09 Jan 10

Intra-aortic balloon counterpulsation in patients with acute myocardial infarction complicated by cardiogenic shock

Posted in Heart failure/Cardiogenic shock, IABP at 0:44 by Laci

By R Prondzinsky, H Lemm, M Swyter, N Wegener, S Unverzagt et al

Crit Care Med 2010;38:152-160

Patients undergoing percutaneous coronary intervention (PCI) for acute myocardial infarction with cardiogenic shock (CS) are often treated with intra-aortic balloon pump counterpulsation (IABP), even though the evidence to support this is limited. We determined whether IABP as an addition to PCI-centered therapy ameliorates multiorgan dysfunction syndrome (MODS) in patients with acute myocardial infarction complicated by CS.

Design
A prospective, randomized, controlled, open-label clinical trial recruiting patients between March 2003 and June 2004

Setting
Intra-aortic balloon counterpulsation in patients with acute myocardial infarction complicated by cardiogenic shock: The prospective, randomized IABP SHOCK Trial for attenuation of multiorgan dysfunction syndromeTertiary care university hospital.

Patients and interventions
Forty-five consecutive patients with AMI and CS undergoing PCI were randomized to treatment with or without IABP.

Measurements and main results
Acute Physiology and Chronic Health Evaluation (APACHE) II scores (primary outcome measure), hemodynamic values, inflammatory markers, and plasma brain natriuretic peptide (BNP) levels (secondary outcomes) were collected over 4 days from randomization. The prospective hypothesis was that adding IABP therapy to “standard care” would improve CS-triggered MODS. The addition of IABP to standard therapy did not result in a significant improvement in MODS (measured by serial APACHE II scoring over 4 days). IABP use had no significant effect on cardiac index or systemic inflammatory activation, although BNP levels were significantly lower in IABP-treated patients. Initial and serial APACHE II scoring correlated with mortality better than cardiac index, systemic inflammatory state, and BNP levels in this group of patients. Nonsurvivors had significantly higher initial APACHE II scores (29.9 ± 2.88) than survivors (18.1 ± 1.66, p < .05). Nevertheless, discrepancies among patients within the groups cannot be ruled out and might interfere with our results.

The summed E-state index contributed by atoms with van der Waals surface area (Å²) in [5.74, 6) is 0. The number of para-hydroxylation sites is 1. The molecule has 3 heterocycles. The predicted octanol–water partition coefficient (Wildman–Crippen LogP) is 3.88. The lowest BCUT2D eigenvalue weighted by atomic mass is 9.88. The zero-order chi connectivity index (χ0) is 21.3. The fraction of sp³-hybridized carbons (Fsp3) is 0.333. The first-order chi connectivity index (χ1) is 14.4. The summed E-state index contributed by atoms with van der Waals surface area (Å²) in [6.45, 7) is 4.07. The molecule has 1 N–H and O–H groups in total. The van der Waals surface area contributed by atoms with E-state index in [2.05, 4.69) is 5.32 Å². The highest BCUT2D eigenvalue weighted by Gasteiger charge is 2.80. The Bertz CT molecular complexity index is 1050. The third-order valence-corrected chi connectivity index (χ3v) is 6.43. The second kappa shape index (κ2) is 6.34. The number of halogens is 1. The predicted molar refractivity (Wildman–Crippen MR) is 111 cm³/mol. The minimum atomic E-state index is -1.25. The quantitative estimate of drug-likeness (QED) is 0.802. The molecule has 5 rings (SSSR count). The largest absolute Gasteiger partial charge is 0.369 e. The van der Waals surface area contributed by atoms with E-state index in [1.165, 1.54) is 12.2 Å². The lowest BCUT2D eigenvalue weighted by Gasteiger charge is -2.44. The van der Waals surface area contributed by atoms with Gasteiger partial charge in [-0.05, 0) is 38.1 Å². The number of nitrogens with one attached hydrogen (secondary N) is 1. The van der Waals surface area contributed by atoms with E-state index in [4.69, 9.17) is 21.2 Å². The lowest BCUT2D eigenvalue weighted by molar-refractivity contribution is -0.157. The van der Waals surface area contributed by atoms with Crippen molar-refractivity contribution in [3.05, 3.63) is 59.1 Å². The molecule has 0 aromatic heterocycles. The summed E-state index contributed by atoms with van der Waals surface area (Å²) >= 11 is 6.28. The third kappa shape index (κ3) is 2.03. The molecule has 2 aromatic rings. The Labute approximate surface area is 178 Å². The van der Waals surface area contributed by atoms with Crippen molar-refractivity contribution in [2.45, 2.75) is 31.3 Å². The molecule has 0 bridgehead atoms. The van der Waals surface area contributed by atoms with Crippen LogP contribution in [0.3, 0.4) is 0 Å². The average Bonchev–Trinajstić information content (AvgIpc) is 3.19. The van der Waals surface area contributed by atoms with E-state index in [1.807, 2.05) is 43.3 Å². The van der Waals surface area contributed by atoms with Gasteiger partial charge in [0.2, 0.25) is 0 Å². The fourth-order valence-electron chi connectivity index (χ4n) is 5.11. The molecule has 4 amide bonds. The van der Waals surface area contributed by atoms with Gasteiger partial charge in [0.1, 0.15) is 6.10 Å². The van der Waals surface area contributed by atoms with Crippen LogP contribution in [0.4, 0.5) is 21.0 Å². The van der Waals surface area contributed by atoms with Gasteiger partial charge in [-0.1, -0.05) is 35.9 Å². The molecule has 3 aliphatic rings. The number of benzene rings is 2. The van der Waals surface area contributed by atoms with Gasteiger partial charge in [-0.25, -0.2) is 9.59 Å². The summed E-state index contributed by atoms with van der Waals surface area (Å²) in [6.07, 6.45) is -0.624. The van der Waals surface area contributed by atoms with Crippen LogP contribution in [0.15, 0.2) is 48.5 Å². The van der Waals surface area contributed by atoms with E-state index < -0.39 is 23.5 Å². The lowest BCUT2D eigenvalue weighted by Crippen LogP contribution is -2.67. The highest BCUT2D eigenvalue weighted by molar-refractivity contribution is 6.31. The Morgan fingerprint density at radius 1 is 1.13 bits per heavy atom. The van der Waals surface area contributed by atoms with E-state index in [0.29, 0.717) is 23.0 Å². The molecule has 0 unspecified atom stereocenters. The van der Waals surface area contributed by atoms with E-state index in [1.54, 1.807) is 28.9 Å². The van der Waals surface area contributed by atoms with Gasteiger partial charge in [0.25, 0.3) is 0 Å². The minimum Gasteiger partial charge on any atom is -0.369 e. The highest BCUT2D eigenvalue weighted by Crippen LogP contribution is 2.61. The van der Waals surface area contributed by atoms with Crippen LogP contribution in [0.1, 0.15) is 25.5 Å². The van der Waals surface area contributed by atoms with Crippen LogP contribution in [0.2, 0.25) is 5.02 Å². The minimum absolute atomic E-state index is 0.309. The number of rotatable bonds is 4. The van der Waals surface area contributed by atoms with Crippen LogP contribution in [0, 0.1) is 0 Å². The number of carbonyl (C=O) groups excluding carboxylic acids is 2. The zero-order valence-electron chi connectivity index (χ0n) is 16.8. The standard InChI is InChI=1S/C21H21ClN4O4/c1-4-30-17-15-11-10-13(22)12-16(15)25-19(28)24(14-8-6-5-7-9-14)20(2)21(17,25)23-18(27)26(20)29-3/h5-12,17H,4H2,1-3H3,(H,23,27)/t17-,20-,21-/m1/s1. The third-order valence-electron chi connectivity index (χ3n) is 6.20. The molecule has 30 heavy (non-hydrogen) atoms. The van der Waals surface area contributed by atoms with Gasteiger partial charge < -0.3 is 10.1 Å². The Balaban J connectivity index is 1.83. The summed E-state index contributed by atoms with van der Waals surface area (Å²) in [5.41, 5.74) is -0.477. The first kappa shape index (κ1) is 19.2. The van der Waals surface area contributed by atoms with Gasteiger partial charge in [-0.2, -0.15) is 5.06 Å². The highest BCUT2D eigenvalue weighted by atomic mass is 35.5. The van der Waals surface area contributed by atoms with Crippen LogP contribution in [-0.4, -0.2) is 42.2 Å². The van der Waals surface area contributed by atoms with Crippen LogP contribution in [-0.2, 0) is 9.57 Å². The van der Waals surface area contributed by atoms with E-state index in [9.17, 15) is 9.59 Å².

Conclusions
In this randomized trial addressing addition of IABP in CS patients, mechanical support was associated only with modest effects on reduction of APACHE II score as a marker of severity of disease, improvement of cardiac index, reduction of inflammatory state, or reduction of BNP biomarker status compared with medical therapy alone. However, the limitations of our present trial preclude any definitive conclusion, but request for a larger prospective, randomized, multicentered trial with mortality as primary end point.

12 Jan 09

Effects of intra-aortic balloon counterpulsation in a model of septic shock

Posted in IABP, Inotropic support, Sepsis at 0:05 by Laci

By SB Solomon, PC Minneci, KJ Deans, J Feng, PQ Eichacker, SM Banks, RL Danner, C Natanson and MA Solomon

Critical Care Med 2008;37:7-18

Fluid refractory septic shock can develop into a hypodynamic cardiovascular state in both children and adults. Despite management of these patients with empirical inotropic therapy (with or without a vasodilator), mortality remains high.

Objectives
The effect of cardiovascular support using intra-aortic balloon counterpulsation was investigated in a hypodynamic, mechanically ventilated canine sepsis model in which cardiovascular and pulmonary support were titrated based on treatment protocols.

Methods
Each week, three animals (n = 33, 10-12 kg) were administered intrabronchial Staphylococcus aureus challenge and then randomized to receive intra-aortic balloon counterpulsation for 68 hrs or no intra-aortic balloon counterpulsation (control). Bacterial doses were increased over the study (4-8 x 109 cfu/kg) to assess the effects of intra-aortic balloon counterpulsation during sepsis with increasing risk of death.

Main results
Compared with lower bacterial doses (4-7 x 109 colony-forming units/kg), control animals challenged with the highest dose (8 x 109 colony-forming units/kg) had a greater risk of death (mortality rate 86% vs. 17%), with worse lung injury ([A – a]o2), and renal dysfunction (creatinine). These sicker animals required higher norepinephrine infusion rates to maintain blood pressure (and higher Fio2) and positive end-expiratory pressure levels to maintain oxygenation (p <= 0.04 for all). In animals receiving the highest bacterial dose, intra-aortic balloon counterpulsation improved survival time (23.4 +/- 10 hrs longer; p = 0.003) and lowered norepinephrine requirements (0.43 +/- 0.17 [mu]g/kg/min; p = 0.002) and systemic vascular resistance index (1.44 +/- 0.57 dynes/s/cm5/kg; p = 0.0001) compared with controls. Despite these beneficial effects, intra-aortic balloon counterpulsation was associated with an increase in blood urea nitrogen (p = 0.002) and creatinine (p = 0.12). In animals receiving lower doses of bacteria, intra-aortic balloon counterpulsation had no significant effects on survival or renal function.

Conclusions
In a canine model of severe septic shock with a low cardiac index, intra-aortic balloon counterpulsation prolongs survival time and lowers vasopressor requirements.

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